Introduction: Control Your Lights With Bluetooth
In this article I'm going to show you how to build a cheap and cool light switch to control your lights via bluetooth.
Difficulty level: 4/10
Step 1: How It Works: Schematics and Simulation
The project is based on an ATTiny microcontroller unit which receives data from an HC-06 bluetooth module using the SoftwareSerial library. When a device such as an android phone sends an 'n' character to the system, the MCU turns the lights on, and if the MCU receives an 'f' char it turns the lights off. It also has got two buttons to manually control the lights.
Because my phone charger provides 6.75V on no load attached, I also built a voltage regulator section from a L7805 and 2 capacitors.
I have been also simulated the system in Proteus.
Here are the files for simulation, and the schematic in eagle:
Step 2: The Parts
The parts are:
For the main circuit: 2x pushbuttons, male and female pin headers, 2x 2pin screw terminals, 2x 10k resistors, 2x 10µF electrolytic capacitors, 1N4007 diode, bc546 NPN transistor, 5V relay (like SRD-5VDC-SL-C), 14 pin IC socket, 8 pin IC socket, SN74HC14N, ATTiny85, HC-06 bluetooth module, Copper clad laminate board (70x50mm or larger)
For the voltage regulator unit: 2x 10µF, LM7805
For the PSU: take apart an old phone charger, or buy a 5V adapter
For enclosure you need an approx. 20 cm x 10 cm box
You can buy these parts from online, but I recommend to buy these parts from your local electronics shop.
For push buttons I recommend two big one to mount to your enclosure.
Step 3: Programming the MCU
Download the sketch and upload to the microcontroller. You can learn how to do that by clicking here.
Make sure you use an ATTiny85, not ATTiny45 or other, because the ATTiny85 has got 8 kbytes of flash memory and this amount of memory is necessary to use the SoftwareSerial library.
Step 4: Test Everything on the Breadboard
After you uploaded the code to the MCU, be sure that everything works correctly by testing the circuit on the breadboard.
You can use an LED instead of the relay, transistor, flyback diode and light bulb.
Step 5: PCB Etching
Download and open the PCB design attached to Step 1. In the layer settings only select Buttom, Pads, Vias and Dimension. Print to photo paper. I'm using thin A4 sheets. Cut out the printed design and put to the copper clad laminate sheet cut to size, cleaned and polished. Then use your iron to transfer the toner to the plate. To make sure to transfer all the toner you can scour the paper with something. This procedure takes about 5 minutes. After that throw the plate with the paper to cold water. If you did everything correctly the paper shoud come down intact without any toner on it. Throw the PCB into ferrit chloride and wait about 10 minutes to etch properly. Then you can drill the holes on it.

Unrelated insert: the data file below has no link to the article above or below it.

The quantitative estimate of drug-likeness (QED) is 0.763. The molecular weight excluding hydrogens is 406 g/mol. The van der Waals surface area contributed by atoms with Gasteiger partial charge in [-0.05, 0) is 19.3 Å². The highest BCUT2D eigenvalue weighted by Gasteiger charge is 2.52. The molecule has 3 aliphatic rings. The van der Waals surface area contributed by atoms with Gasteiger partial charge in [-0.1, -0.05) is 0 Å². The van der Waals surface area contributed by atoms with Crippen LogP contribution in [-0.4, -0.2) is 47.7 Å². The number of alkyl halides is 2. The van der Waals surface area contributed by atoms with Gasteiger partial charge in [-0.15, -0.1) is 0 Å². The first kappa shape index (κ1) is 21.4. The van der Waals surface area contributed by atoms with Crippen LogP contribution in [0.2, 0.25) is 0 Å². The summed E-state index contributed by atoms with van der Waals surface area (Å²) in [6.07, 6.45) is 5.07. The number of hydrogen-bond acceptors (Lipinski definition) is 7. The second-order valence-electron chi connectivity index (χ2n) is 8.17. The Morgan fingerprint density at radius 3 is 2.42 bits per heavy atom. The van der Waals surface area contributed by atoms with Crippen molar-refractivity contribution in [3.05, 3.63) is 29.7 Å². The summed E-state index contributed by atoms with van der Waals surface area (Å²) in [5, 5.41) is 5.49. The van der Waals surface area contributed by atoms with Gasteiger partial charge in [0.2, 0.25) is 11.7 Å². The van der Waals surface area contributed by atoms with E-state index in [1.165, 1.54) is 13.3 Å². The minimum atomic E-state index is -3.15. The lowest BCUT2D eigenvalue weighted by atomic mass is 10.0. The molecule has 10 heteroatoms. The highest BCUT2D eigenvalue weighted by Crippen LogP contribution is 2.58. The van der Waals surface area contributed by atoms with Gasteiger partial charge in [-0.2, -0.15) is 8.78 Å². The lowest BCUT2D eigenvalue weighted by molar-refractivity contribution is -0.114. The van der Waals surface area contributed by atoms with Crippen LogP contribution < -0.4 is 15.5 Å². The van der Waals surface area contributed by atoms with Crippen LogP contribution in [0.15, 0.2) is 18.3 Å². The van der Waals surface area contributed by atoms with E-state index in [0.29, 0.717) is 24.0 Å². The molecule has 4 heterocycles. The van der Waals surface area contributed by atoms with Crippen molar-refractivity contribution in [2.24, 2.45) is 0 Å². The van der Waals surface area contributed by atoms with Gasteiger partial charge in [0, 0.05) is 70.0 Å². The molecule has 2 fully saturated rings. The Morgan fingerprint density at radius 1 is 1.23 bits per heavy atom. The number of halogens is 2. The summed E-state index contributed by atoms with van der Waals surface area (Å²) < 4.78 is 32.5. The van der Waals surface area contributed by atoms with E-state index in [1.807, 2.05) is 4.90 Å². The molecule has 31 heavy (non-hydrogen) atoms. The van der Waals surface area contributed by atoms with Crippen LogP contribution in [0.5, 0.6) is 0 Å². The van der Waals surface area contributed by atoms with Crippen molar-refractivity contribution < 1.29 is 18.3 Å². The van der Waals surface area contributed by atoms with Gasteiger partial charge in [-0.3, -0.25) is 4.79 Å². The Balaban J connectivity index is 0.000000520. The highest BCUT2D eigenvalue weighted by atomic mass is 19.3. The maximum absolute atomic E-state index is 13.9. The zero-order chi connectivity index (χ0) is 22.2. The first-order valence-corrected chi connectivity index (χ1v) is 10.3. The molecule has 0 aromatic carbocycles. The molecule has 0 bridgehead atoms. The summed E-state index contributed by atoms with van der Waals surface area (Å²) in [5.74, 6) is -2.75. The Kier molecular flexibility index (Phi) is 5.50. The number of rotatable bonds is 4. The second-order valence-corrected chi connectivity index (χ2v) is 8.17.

Step 6: Soldering
Now solder the components to the PCB. Male pin headers to the place of the buttons, female to the place of the bluetooth module like on the picture. And don't forget the ic sockets.
Then solder cables to the buttons and female pin header as the picture shows.
Make the voltage regulator unit soldering the caps on the IC and covering with shrinking tubes following the schematic in Step 1. Be careful with the polarity of the capacitors.
Step 7: Putting It All Together
Drill holes for the buttons on the enclosure and put everything in it. Connect the input of the voltage regulator unit to the power supply and the output in the power terminals of the circuit. Connect the 2 switching wires to the other screw terminals. Then connect the 2 input wires of the PSU to the wall outlet. Be careful with connections because of high voltage and don't forget to use shrinking tubes as often as you can!!!!
For android app I recommand this: https://play.google.com/store/apps/details?id=com.giumig.apps.bluetoothserialmonitor
It's very easy to use, just connect to the bluetooth device in switch mode, set the on to 'n' character, and the off to 'f'.